Section 5-2-4(a) of the Unified Code of Corrections provides: "(a) After a finding or verdict of not guilty by reason of insanity under Section 115-3, or 115-4 of The Code of Criminal Procedure of 1963, a hearing shall be held under the Mental Health Code of 1967 to determine whether the defendant is in need of mental treatment. If the defendant is found to be in need of mental treatment the court shall enter an order so specifying." Ill. Rev. Stat. 1977, ch. 38, par. 1005-2-4(a).
Section 1-11 of the Mental Health Code of 1967 provides that a person in need of mental treatment "* * * means any person afflicted with a mental disorder, not including a person who is mentally retarded, as defined in this Act, if that person, as a result of such mental disorder, is reasonably expected at the time the determination is being made or within a reasonable time thereafter to intentionally or unintentionally physically injure himself or other persons, or is unable to care for himself so as to guard himself from physical injury or to provide for his own physical needs. This term does not include a person whose mental processes have merely been weakened or impaired by reason of advanced years." Ill. Rev. Stat. 1977, ch. 91 1/2, par. 1-11.
1 The burden of proof at such a hearing is upon the State to prove by clear and convincing evidence that the defendant is a person in need of mental treatment. (Ill. Rev. Stat. 1977, ch. 38, par. 1005-2-4(g); In re Stephenson (1977), 67 Ill.2d 544, 556, 367 N.E.2d 1273; In re Graham (1976), 40 Ill. App.3d 452, 454, 352 N.E.2d 387.) In the case of In re Stephenson, the supreme court stated that proof beyond a reasonable doubt is an inappropriate standard for use in involuntary commitment proceedings. The court noted that "Predictions of dangerousness can hardly be beyond a reasonable doubt in the undeveloped framework of the science of psychiatric diagnosis and prediction, for the subjective determinations therein involved are incapable of meeting objective certainty. [Citations.]" 67 Ill.2d 544, 555-56, 367 N.E.2d 1273.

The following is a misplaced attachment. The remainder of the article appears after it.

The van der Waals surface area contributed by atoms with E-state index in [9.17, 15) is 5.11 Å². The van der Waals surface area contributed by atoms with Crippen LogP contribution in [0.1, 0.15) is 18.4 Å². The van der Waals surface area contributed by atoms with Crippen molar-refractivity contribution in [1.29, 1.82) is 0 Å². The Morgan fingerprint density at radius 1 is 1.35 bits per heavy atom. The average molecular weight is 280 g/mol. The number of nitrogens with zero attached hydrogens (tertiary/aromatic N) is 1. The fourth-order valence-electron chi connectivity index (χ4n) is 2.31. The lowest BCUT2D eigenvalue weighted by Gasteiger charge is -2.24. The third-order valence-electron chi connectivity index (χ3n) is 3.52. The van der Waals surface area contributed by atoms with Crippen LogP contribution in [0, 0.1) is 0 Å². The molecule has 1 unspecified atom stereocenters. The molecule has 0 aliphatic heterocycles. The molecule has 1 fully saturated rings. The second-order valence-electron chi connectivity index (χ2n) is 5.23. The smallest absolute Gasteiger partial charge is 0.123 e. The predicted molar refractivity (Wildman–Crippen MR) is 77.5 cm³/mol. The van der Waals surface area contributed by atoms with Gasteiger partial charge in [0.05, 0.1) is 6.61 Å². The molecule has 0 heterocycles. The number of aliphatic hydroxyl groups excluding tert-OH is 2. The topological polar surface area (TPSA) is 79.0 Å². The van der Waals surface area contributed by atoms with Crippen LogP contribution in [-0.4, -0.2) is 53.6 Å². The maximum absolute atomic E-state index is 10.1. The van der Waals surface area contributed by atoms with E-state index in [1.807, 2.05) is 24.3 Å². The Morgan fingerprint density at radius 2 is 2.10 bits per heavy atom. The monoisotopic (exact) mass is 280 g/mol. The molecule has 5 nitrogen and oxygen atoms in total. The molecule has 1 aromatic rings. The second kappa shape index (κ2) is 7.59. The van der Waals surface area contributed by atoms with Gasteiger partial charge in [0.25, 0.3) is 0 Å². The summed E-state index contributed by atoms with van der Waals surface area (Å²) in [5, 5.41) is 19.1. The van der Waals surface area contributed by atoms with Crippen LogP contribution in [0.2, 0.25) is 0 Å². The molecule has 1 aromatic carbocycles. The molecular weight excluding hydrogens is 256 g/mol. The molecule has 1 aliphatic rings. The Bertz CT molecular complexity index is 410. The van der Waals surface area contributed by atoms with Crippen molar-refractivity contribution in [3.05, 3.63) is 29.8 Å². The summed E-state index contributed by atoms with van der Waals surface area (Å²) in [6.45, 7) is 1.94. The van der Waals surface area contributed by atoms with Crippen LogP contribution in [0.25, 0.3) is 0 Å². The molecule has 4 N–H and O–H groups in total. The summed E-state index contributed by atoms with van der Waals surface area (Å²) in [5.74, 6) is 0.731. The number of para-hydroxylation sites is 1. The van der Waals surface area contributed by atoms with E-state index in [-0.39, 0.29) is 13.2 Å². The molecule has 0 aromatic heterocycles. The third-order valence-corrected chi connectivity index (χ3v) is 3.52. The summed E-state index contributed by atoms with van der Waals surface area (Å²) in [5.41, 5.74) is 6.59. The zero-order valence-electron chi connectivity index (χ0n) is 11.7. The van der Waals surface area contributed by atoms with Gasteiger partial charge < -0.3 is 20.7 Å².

The thrust of defendant's argument is that while there was evidence introduced that he was in need of mental treatment at the time of the murder, it was not established by clear and convincing evidence at the date of the hearing that he was then a person in need of mental treatment as defined by section 1-11 of the Mental Health Code of 1967. We do not agree.
At the hearing held following the trial on November 21, 1977, the State presented the stipulated testimony of a qualified psychiatrist. The stipulation expressly stated that it would be the psychiatrist's expert opinion, if called to testify that day at the hearing, that the defendant is in need of mental treatment, that the defendant is afflicted with a mental disorder, and that defendant could reasonably be expected at this time, or within a reasonable time hereafter, to cause physical injury to himself or other persons. The stipulation was fully entered into by the defendant. No contradictory evidence of any kind was offered by the defendant. Defense counsel further admitted during closing argument that the psychiatrist's testimony was uncontradicted. The stipulated testimony precisely satisfied the requirements of section 1-11 of the Mental Health Code.
Additionally, the parties entered into another stipulation at the hearing that the court could consider evidence introduced at defendant's trial in its determination of whether the defendant needed further mental treatment. The court in In re Stephenson acknowledged that conduct which is the subject of the criminal prosecution may be highly relevant to the issue of the reasonable expectation of the defendant's dangerousness. (67 Ill.2d 544, 563, 367 N.E.2d 1273.) Accordingly, the trial court here, in making its post-trial determination, properly considered the evidence introduced at trial concerning the circumstances of the murder and the psychiatrist's stipulated testimony that the defendant suffered from a mental disease at the time of the murder.
2 In the absence of any contradictory evidence, we are persuaded that the stipulated testimony of the psychiatrist, in addition to the stipulated evidence introduced at trial, supports the trial court's finding that the defendant was in need of medical treatment. For ...